Pilate will be forever known as the Roman Procurator who condemned Jesus of Nazareth to be crucified.[1] Why he made this judgement defies sensible logic considering Pilate himself and Herod the Tetrarch, son of King Herod, both found Jesus guiltless of any crime.

In the case of Pilate and Jesus, the politics were much deeper than conveyed in the Gospel accounts which primarily focused on the political pressures from the Jewish leadership.[2] Roman influences were just as much, if not more, a significant factor.[3]

Roman politics were no different than they are today, except perhaps for the deadly endgame objective to totally eliminate the opponent, often by death – including Caesars.[4] Each government official had to try to avoid the pitfalls that come with authority, quite commonly from blood relatives and spouses.[5]

Only two Procurators were sent to Judea by Tiberius Caesar during his 22-year reign. Gratus was first to be sent to Jerusalem where he served as Procurator for 11 years. One of his last actions was to appoint Joseph Caiaphas as High Priest. Pontius Pilate followed as the second Procurator sent by Tiberius and served 10 years.[6]

Insights to the thinking and behaviors of Tiberius Caesar are key to understanding what drove the actions and behaviors of Pilate. What was or not important to Tiberius, how he viewed the Empire, his temperament, and how he reacted to various scenarios.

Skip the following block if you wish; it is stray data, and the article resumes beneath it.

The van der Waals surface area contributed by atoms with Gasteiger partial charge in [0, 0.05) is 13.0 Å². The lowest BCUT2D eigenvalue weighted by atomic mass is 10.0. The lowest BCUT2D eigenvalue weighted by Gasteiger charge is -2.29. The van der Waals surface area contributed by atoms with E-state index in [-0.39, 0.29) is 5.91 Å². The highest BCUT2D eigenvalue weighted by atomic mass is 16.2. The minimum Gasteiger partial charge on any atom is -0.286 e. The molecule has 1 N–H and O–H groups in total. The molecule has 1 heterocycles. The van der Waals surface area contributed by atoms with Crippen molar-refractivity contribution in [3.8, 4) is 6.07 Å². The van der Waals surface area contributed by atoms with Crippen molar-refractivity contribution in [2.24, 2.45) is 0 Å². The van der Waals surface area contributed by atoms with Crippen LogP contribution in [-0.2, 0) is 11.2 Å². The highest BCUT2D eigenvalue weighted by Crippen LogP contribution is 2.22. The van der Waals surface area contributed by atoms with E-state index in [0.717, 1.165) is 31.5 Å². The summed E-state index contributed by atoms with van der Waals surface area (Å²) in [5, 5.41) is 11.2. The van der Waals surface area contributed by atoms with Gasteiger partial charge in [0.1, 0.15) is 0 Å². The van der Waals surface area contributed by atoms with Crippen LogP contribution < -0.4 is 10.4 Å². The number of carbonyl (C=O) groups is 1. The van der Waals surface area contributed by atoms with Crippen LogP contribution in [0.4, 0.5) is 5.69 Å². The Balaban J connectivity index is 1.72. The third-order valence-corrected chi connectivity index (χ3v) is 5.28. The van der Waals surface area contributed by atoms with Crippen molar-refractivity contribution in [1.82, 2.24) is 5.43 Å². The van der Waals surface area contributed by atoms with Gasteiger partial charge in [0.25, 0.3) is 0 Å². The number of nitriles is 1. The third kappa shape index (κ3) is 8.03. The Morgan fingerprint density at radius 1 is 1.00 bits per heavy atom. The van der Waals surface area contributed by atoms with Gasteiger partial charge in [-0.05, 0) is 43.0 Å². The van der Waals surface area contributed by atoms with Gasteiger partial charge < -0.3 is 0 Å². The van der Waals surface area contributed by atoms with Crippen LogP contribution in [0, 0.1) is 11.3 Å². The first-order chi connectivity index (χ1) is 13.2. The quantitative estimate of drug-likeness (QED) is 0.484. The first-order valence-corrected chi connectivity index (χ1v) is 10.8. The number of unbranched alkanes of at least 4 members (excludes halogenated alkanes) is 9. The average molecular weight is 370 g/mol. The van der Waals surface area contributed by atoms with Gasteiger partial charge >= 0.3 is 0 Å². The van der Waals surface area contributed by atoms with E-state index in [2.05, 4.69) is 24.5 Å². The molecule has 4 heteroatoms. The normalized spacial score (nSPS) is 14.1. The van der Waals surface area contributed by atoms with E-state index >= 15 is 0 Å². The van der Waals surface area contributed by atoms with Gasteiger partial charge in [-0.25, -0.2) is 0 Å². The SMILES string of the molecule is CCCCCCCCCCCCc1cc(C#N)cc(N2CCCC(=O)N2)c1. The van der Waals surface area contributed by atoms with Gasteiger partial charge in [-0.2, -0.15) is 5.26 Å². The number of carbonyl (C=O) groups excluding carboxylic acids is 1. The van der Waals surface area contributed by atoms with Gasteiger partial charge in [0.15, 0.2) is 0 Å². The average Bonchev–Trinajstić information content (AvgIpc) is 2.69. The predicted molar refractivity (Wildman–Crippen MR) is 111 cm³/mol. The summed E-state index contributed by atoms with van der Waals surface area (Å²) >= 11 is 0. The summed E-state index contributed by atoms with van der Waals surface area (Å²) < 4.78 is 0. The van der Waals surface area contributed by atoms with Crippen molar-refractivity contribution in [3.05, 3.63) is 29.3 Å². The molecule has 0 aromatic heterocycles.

Tiberius highly regarded the policies and decrees of his predecessor, Caesar Augustus, saying, “I who respect as law all his actions and sayings.”[7] Highlighting this, Tiberius was once observed sacrificing to the Divine Augustus.[8]

Jews were to be treated with moderation.[9] A decree by Augustus was chiseled into a pillar in the Temple of Caesar in Rome granting the Jews certain liberties – anyone who transgressed the decree was to be severely punished:[10]

“Cesar Augustus, High Priest, and Tribune of the people ordains thus: …the Jews have liberty to make use of their own customs, according to the law of their fathers, as they made use of them under Hyrcanus the High Priest of Almighty God; and that their sacred money be not touched, but be sent to Jerusalem; and that it be committed to the care of the receivers at Jerusalem; and that they be not obliged to go before any judge on the Sabbath-day, nor on the day of the preparation to it, after the ninth hour… And if any one transgress any part of what is above decreed, he shall be severely punished.”

Augustus backed up his words after a complaint by the Jews against Ethnarch Archelaus, a ruling heir of King Herod. Augustus banished Archelaus to Vienna and took away his wealth for treating the Jews harshly against his command.[11] No doubt Pilate knew of the banishment and how Tiberius desired to follow the examples of Augustus.

As time went on, Tiberius became a ruthless ruler with the level of his depravity and cruelty on full display.[12] Tacitus called it a “cruel temper” surmising absolute power perverted the actions of Tiberius.[13] Josephus described Tiberius as having an “intractable” temper, a “tyrant.”[14]